OK, well i now know that this little article i wrote didn't make it. anybody who has read the X-Games article in print, please tell me why its better. i really dont care what you say... fuck! rip me a new asshole if you think its that bad.
The Future is Now
By Ian Kirkpatrick
Philou Poirier is used to pressure. If he cracked under burden, the ski world would never know who the jibbing giant is. He never would have competed in the U.S. Freeskiing Open back in ’99 when he lost his skis and equipment. And now he’s at another competition, watching history unfold at the first X-Games skiing slopestyle competition. While all the biggest names are there (Hall, Olsson, Johnson, Dorion) putting on a good show for the masses, Philou has other things on his mind, like the upcoming superpipe competition. “I’m feeling pretty good, man… I’m out of a ski sponsor for the moment.” He says calmly in his Quebecois English. Most pro skiers would already be looking into a new career at this point but Philou is good with stress. There’s another problem though, Philou’s been hard pressed to find a good training facility. Every halfpipe he has tried to ski in the past few weeks was in poor condition or busy with a competition. But for now, all he can do is hope for a good training session and look to the future.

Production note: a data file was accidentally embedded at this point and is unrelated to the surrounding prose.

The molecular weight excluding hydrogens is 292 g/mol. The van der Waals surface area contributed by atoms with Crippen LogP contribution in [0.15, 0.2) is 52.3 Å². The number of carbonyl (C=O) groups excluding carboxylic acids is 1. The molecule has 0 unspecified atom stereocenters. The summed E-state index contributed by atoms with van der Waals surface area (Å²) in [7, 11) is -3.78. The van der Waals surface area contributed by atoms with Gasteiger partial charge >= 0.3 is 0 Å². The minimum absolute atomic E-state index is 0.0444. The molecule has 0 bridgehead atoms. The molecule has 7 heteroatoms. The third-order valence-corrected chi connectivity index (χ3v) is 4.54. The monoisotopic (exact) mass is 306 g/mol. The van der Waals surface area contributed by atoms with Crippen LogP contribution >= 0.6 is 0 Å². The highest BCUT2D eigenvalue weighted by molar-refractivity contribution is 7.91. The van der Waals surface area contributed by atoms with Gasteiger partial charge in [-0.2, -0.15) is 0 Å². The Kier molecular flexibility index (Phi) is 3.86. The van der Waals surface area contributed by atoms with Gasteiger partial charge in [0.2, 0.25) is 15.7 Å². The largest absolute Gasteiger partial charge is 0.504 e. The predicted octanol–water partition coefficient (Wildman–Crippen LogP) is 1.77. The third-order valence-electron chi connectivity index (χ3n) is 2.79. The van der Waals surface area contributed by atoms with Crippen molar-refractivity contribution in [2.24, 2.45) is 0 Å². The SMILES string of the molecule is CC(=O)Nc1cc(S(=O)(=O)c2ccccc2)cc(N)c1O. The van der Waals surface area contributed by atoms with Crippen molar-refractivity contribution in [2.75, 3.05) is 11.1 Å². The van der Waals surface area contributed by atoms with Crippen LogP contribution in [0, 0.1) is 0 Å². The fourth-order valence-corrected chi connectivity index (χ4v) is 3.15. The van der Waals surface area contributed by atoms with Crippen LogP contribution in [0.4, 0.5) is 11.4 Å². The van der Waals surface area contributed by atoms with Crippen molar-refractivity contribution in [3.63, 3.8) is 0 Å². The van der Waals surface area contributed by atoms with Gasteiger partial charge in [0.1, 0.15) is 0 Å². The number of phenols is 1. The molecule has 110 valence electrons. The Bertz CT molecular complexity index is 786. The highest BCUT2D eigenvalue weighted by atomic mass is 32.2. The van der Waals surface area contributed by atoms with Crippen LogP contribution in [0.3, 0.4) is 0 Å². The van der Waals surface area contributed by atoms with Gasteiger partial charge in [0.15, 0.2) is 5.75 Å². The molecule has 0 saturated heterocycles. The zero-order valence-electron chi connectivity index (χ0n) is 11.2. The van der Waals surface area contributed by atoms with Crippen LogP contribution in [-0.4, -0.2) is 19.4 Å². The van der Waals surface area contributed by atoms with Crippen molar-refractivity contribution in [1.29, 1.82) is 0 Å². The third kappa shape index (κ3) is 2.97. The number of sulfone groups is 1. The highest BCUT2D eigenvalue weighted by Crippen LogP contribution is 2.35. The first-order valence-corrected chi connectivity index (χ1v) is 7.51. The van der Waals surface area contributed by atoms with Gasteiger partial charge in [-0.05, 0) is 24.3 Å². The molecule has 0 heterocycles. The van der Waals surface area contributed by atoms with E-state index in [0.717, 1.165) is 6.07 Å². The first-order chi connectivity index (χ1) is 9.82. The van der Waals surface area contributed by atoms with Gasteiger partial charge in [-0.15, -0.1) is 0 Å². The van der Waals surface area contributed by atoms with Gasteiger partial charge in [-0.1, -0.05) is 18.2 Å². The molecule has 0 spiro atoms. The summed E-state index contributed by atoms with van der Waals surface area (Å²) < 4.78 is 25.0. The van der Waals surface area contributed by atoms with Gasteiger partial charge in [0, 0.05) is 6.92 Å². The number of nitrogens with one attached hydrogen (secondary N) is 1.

The slopestyle going on around Philou is not without it’s drama. there are more pros who aren’t competing. For some of these freeskiers, the absence of a bib on their back is because of what they, unfortunately, were born without.
“Word on the street is next year but we’ll have to wait and see how many girls show up for other comps.” Said the always upbeat Sarah Burke. Kristi Leskinen also thought that a women’s slopestyle or superpipe would get off the ground only when there were enough competitors. Newschool competitions for the ladies is one aspect of the future that everyone wants to see happen.
Another new aspect for this year was the location. Aspen hosted its first X-Games and all of the events were on Aspen’s Buttermilk Mountain. The Slopestyle course was held on one of the longest terrain parks and while some of the competitors might have muttered that the course was too flat, the flow was good and included a picnic table in one of the top jib sections and came to a great finish with the showcase booter at the base of Buttermilk. Local hero boy, Steele Spence (who made it to the X-Games with his second place finish at the last chance qualifier) was especially fired up. “I could definitely hear the crowd makin’ some noise. I’m just stoked to be here, representing my hometown.” That factor probably didn’t hurt Steele when he finished the day in seventh place.
While the X-Games are about the culture of alternative sports, the competition is the main focus. The day started out bluebird and with a diverse field. Some of the better-known pros could have been surprised with the starting list that was full of newcomers. Guys like Mike Schimke and 15-year-old Simon Dumont came out and showed the crowds present and the millions of viewers who they were. The best “rookie” in the end was Iannick B. with a sixth-place finish. There is one thing for sure, the talent pool is doing nothing but growing.